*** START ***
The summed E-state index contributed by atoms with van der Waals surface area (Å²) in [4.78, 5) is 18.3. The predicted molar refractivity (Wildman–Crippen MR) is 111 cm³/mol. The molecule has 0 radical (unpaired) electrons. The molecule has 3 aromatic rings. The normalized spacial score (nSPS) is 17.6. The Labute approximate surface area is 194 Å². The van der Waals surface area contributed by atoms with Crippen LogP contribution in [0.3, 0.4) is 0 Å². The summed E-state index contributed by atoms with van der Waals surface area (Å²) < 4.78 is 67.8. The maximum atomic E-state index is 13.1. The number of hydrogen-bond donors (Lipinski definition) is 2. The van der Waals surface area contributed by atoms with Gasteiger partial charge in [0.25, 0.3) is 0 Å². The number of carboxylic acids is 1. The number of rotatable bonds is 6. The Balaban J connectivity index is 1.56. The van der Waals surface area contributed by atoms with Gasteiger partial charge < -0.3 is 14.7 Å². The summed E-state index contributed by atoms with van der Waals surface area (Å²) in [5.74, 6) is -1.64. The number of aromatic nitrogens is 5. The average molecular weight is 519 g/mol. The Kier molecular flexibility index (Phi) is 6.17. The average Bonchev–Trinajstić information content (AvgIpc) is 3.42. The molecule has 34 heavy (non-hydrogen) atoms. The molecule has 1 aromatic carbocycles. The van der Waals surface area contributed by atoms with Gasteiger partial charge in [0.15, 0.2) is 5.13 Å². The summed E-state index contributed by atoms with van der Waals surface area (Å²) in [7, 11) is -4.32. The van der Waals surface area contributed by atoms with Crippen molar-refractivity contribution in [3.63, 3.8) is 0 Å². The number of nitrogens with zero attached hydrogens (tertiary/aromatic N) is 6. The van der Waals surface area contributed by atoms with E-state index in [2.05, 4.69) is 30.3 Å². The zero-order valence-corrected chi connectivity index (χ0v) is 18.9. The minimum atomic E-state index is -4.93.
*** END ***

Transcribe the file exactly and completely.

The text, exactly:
The summed E-state index contributed by atoms with van der Waals surface area (Å²) in [4.78, 5) is 18.3. The predicted molar refractivity (Wildman–Crippen MR) is 111 cm³/mol. The molecule has 0 radical (unpaired) electrons. The molecule has 3 aromatic rings. The normalized spacial score (nSPS) is 17.6. The Labute approximate surface area is 194 Å². The van der Waals surface area contributed by atoms with Crippen LogP contribution in [0.3, 0.4) is 0 Å². The summed E-state index contributed by atoms with van der Waals surface area (Å²) < 4.78 is 67.8. The maximum atomic E-state index is 13.1. The number of hydrogen-bond donors (Lipinski definition) is 2. The van der Waals surface area contributed by atoms with Gasteiger partial charge in [0.25, 0.3) is 0 Å². The number of carboxylic acids is 1. The number of rotatable bonds is 6. The Balaban J connectivity index is 1.56. The van der Waals surface area contributed by atoms with Gasteiger partial charge < -0.3 is 14.7 Å². The summed E-state index contributed by atoms with van der Waals surface area (Å²) in [5.74, 6) is -1.64. The number of aromatic nitrogens is 5. The average molecular weight is 519 g/mol. The Kier molecular flexibility index (Phi) is 6.17. The average Bonchev–Trinajstić information content (AvgIpc) is 3.42. The molecule has 34 heavy (non-hydrogen) atoms. The molecule has 1 aromatic carbocycles. The van der Waals surface area contributed by atoms with Gasteiger partial charge in [0.15, 0.2) is 5.13 Å². The summed E-state index contributed by atoms with van der Waals surface area (Å²) in [7, 11) is -4.32. The van der Waals surface area contributed by atoms with Crippen molar-refractivity contribution in [3.63, 3.8) is 0 Å². The number of nitrogens with zero attached hydrogens (tertiary/aromatic N) is 6. The van der Waals surface area contributed by atoms with E-state index in [2.05, 4.69) is 30.3 Å². The zero-order valence-corrected chi connectivity index (χ0v) is 18.9. The minimum atomic E-state index is -4.93.